How is a Broken Hand Treated?

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  • Written By: M. DePietro
  • Edited By: Bronwyn Harris
  • Last Modified Date: 20 October 2019
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A broken hand could involve anyone of the twenty-seven located in the hand. If a broken hand is suspected, it’s important to seek medical treatment as soon as possible. Delaying treatment to the hand can lead to problems with healing and limited movement. Symptoms of a broken hand include, pain, swelling, bruising and the inability to grasp objects or bend the fingers.

The treatment for a broken hand may vary somewhat depending on the severity of the fracture. Some breaks may result in a bone protruding through the skin. If bleeding occurs, it needs to be controlled by putting a clean piece of gauze over the cut. Pressing too hard on the wound should be avoided. This can cause pain and possibly further damage.

A doctor will need to evaluate the hand even if it appears to be a minor or hairline fracture. Ice may be applied on the way to the hospital to help reduce swelling. An x-ray will be needed to evaluate the type and location of the fracture. The doctor will examine the hand and numbing medication may be injected into the hand to reduce pain.


There are two main types of hand fractures, including a closed fracture and a displaced fracture. If a break in the hand is considered a displaced fracture, it means the bones are not in proper alignment. A reduction will need to be done, which involves putting the bones back into the correct position. A splint will then be applied to immobilize the hand.

The other type of fracture is a closed fracture, which is a break in the hand without displacing the bones. This type of hand fracture does not require a reduction. Instead, the hand will be splinted to prevent movement while it heals.

A fracture which resulted in damage to the nerves or ligaments may require surgery. The type of surgery done will be determined by the extent of the damage. For example, a broken hand from a crushing injury may require screws or plates be placed in the hand to keep the bones together while the hand heals.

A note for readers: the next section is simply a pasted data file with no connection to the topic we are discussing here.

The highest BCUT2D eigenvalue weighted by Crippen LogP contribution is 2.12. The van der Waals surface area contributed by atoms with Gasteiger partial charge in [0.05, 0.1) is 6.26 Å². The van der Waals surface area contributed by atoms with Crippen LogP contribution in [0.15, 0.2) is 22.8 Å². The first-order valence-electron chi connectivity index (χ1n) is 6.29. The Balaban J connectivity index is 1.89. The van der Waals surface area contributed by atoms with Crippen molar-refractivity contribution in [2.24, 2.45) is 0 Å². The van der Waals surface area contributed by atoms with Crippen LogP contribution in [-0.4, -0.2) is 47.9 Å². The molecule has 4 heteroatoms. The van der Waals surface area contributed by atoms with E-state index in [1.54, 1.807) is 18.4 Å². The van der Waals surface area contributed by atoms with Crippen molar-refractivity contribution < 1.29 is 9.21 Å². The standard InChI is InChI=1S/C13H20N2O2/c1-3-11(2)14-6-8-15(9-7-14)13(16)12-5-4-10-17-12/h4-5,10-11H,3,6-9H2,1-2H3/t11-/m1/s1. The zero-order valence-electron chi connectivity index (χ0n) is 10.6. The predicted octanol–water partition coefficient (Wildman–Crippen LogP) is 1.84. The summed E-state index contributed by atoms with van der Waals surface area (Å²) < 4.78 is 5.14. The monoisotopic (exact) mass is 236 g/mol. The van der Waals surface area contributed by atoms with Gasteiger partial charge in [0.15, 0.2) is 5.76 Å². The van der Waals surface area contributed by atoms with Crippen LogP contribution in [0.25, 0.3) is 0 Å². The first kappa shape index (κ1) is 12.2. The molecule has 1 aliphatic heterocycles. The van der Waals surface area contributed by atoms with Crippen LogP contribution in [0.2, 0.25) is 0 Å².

After the initial treatment for a broken hand, there may be varying degrees of discomfort. Over-the-counter anti-inflammatory pain medication may help. Ice may help relieve swelling for the first 24 hours.

An individual may have stiffness, pain or limited mobility after breaking a hand. After the hand heals, some people may require physical therapy to improve function. The type of physical therapy used depends on the type of fracture and if nerve, joint or ligament damage was involved. Physical therapists use, heat therapy, nerve stimulation and range of motion exercises during therapy.


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Post 3

@raynbow- Your dad may not only be causing his broken hand not to heal, but the activities that he continues to do while it is in a hand splint may be making the break worse. Tell him to take some time off and relax until it has healed.

Post 2

@raynbow- Absolutely! Doing activities that involve hand movement of the broken hand will prevent the bones from setting quickly and properly. Your dad needs to take it easy until his doctor tells him that it is o.k. to get back to doing his normal activities.

Though it is very difficult to keep your hands still even when one is broken, it is vital to the healing process. Tell your dad to call on people for help so he can get his hand splint off sooner than later! Otherwise, the problem will just continue to be aggravated and his hand will not heal like is should.

Post 1

Is is common for a broken hand to take a long time to heal? My dad is recovering from this type of break, and he was suppose to get his broken hand split off this week. When he went to his doctor, he told him he would have to wear it a while longer.

I think my dad has been too active too soon since his injury. Could this have caused a delay in the healing process?

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